“So what’s in a Gimlet anyway,” Rilla asked after a moment, head canted to the side and looking at Marius almost shyly.
“Gin, lime juice, and a little soda.”
Shuddering, Rilla made the most expressive face. “That sounds disgustingly awful.”
Chris snorted. “That’s just because everything you drink is painfully girly.”
“Girly drinks are better than burning out your tastebuds on pure alcohol,” Karin said with a grin. “You’re drinking Scotch, and that’s all you’ll taste for the rest of the night.”
Drawing himself up, Chris picked up his drink. “I’ll have you know I have a highly refined palate.”
“I don’t need to hear you discuss the merits of your tongue, Chris,” Rilla countered, and both Karin and Marius couldn’t help laughing.
Sighing dramatically, Chris sipped his drink in defeat while the first round of food came out. The tempura bacon proved to be excellent, and Rilla had the grace not to say to Chris that she’d told him so. The sushi and sashimi were of excellent quality, and Marius expressed his gratitude at having been brought there.
Rilla looked at him carefully as they ate, Marius smiled a little, setting down his chopsticks to return her stare with a questioning one. She looked suitably embarrassed, having been caught, and bit her lower lip in a rather fetching manner as she clearly mulled over something.
“Marius,” Rilla said at last, “may I ask you a question?”
Nodding, Marius picked up his drink. “You may. I don’t promise that I will answer it.”
Rilla’s eyebrows flew up in surprise at that. Spending so much time around actors as she did, she was likely used to people waiting for an opportunity to gush about themselves.
“Well, fair enough,” she said after a moment. “Why don’t you ever take your gloves off?”
Setting the drink down carefully, Marius looked up at Rilla and smiled politely but apologetically. “I’m afraid I’m not comfortable answering that question.”
Eyes growing wide, Rilla turned pink. “Oh, I just asked something horribly indelicate, didn’t I? I’m sorry, I thought it was an affectation or something and was hoping to hear the story behind it.”
Still smiling, Marius shook his head. “No, it’s all right. I’m impressed that you noticed, you’d be surprised how many people don’t. However, I’d really rather not talk about it.”
Mortified, Rilla nodded, and turned her attention to her drink. Small talk continued for a bit after that, though Rilla was notably quieter. Marius mentally cursed her perceptiveness and his inability to answer her. As the first round of appetizers were being switched out for the second, Rilla smiled her stage smile and excused herself to the bathroom. Karin, either sensing her friend’s continued distress or obeying the unspoken code that all women were to go to the bathroom in groups, followed.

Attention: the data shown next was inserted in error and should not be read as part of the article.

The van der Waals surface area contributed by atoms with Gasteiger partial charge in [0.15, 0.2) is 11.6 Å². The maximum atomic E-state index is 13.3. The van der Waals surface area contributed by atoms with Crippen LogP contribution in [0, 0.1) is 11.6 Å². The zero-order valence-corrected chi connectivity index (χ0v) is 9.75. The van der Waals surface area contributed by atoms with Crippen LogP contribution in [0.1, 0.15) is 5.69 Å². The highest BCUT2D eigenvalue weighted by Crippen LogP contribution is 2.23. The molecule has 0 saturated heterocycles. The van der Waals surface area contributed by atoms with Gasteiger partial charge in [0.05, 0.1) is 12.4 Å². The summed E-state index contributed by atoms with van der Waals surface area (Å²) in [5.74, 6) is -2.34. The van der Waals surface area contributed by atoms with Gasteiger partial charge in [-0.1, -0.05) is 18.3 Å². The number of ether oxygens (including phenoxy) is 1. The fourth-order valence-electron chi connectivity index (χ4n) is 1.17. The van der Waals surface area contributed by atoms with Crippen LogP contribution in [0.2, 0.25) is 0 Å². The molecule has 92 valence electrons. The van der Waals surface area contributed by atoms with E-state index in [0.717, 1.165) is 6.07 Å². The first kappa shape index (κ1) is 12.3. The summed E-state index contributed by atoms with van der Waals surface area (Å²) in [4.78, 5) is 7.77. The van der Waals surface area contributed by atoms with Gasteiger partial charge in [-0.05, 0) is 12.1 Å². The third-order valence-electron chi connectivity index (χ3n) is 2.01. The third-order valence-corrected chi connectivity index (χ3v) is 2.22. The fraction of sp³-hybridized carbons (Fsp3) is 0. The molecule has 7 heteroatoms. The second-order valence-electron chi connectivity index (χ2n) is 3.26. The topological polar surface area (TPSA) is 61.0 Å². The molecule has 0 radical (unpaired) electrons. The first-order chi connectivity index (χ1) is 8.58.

“You know, I always wondered about the glove thing,” Chris commented as they walked away.
Marius sighed. “I still don’t want to talk about it.”
“It’s cool, man. I wasn’t going to push, I was just more pointing out that I’d noticed but chose not to say anything.”
Smirking, Marius picked up his drink again. “Fair. So how are you doing?”
“Hm? Oh, you mean with Karin.” Chris thought about it, and smiled. “Don’t tell anyone this, but I think I actually like her. As in, more than one or two nights like her.”
“Good,” Marius replied, perhaps a little terse. “She seems a very lovely woman, and deserves to be considered for something more than one night.”
Nodding, Chris picked up his own drink. “All right, your turn. What’s going on with you and Rilla?”
“Oh, right. Nerissa. Her real name is Marilla, though she seems to favor Rilla. Don’t change the subject,” Chris asserted. “You were so insistent about seeing her again, I thought you were interested. However, you show up with the Bavarian Bombshell and you haven’t been terribly engaging.”
“The Bava- oh, you mean Priska,” Marius exclaimed, then laughed. “Wow, what a thought. No, there’s nothing between Priska and I, she really just wanted to come because I’d been talking about Rilla’s last performance.” Marius considered for a moment, and stopped laughing entirely. “I hadn’t thought about what kind of impression that would make. Though, honestly, I don’t know what I want from Rilla. I’m fixated on her from a musical standpoint, but I suppose there’s more to it than that.”
“Dude, after tonight, you’d have to be dead not to,” Chris stated and swirled his drink. “You may want to figure it out. Or maybe take a stab at getting to know the not-on-stage her a little better.”